Princess Caraboo is an unusual book. Rather than the film being made of the book, this book stems from the same body of research that created the film, rather like The Return of Martin Guerre by Natalie Zemon. The book is structured in three parts, the first being a telling of the Lady Caraboo legend, the next being an in-depth look at the person behind it and the third being a fascinating, if somewhat meandering look at the process of assembling the research and writing the film.
The book chooses to begin in a village just outside Bristol, where a strange woman is found wandering. She wears a simple black dress, a black turban and appears to speak no English. She is, technically, in breach of the law and could find herself imprisoned, or at the very least forced back to her home parish - yet which parish is her home one? Is she even English? After some to-ing and fro-ing, she finds herself being looked after by Mrs Worrell, an intelligent American married to a local bigwig. She convinces him that the woman is something special, from a great distance and possibly even royalty. She even finds a name, Princess Caraboo.
The house becomes a beacon for any local intellectuals, all wishing to discover more about the elusive woman, they discover she comes from Javasu, that she is the daughter of Jesse Mandu and that she is mixed race of Chinese and Malay origins, which explains the unusual fact that she looks like a dark-haired European. The woman has a number of strange accomplishments and habits; whether it is washing her cup after each drink, only eating meat she’s captured herself or praying to the God Alla-talla from the roof. What’s more she’s skilled in climbing trees, shooting self-made arrows, or swimming naked in the pond.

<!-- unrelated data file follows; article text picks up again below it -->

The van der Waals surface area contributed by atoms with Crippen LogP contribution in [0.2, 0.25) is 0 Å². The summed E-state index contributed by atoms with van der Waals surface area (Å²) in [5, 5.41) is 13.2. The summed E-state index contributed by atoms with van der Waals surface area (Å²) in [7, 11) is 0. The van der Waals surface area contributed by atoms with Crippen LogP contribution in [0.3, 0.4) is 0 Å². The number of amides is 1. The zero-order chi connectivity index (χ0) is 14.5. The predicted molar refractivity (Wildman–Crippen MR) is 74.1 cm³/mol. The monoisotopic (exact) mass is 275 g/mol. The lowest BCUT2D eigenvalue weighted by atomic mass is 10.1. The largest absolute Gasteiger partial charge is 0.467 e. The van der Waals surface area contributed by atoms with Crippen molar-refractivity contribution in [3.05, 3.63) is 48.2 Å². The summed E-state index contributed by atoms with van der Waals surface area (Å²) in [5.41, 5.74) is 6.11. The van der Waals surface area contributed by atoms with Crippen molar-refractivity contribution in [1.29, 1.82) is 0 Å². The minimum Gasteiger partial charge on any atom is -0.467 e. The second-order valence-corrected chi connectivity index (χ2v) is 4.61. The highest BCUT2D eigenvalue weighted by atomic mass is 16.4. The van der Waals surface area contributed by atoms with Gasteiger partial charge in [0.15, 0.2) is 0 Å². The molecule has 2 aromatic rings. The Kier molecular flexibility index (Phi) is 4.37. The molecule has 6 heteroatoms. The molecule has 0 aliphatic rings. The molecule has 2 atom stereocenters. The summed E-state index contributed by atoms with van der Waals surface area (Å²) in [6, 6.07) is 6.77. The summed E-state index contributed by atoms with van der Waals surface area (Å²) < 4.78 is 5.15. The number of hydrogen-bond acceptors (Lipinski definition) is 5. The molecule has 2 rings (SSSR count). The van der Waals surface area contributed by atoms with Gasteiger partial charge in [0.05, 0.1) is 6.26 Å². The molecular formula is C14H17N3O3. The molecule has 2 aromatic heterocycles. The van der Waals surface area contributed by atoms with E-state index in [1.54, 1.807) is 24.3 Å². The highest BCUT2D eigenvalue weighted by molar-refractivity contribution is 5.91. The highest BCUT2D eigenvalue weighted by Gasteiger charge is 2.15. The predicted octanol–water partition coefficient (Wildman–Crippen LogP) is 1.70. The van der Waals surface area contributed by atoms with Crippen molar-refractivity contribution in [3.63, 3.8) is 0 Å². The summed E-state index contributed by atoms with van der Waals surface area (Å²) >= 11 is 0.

While here Javasu script was declared ‘humbug’ by Oxford scholars, a local renaissance-man, Dr Wilkinson declares her genuine and publicises her around the country. This is Caraboo’s downfall, a previous employer recognises the description and confirms that she’s actually Mary Baker/Wilcox, a cobbler’s daughter from Devon. To avoid embarrassment, she’s shipped off to America.
In some ways, her story was much like George Psamanazar, a man from the beginning of the eighteenth century claiming to be from Thailand. The impostures worked in similar ways, both kept their invented languages consistent, both were also consistent in their habits and backstory. Caraboo’s deception also worked because of her prettiness, her dignity in bearing and her skill in listening to people who think she can’t understand them and enacting their prejudices and expectations.
If anything, the second part of the book is more interesting, detailing Mary’s life before she was Caraboo. Much of the part is taken from a journalist called John Gutch, a keen collector of hoaxes, he bought what he thought were the papers of famous fake Chatterton. Amusingly the papers he had were false ones. One of the fascinating tensions in this part of the book is that although Mary is not playing Caraboo, she still has an instinct for drama and story that makes her testimony suspicious - more amazingly, much of what she claimed about her early life can be backed up by documentary evidence.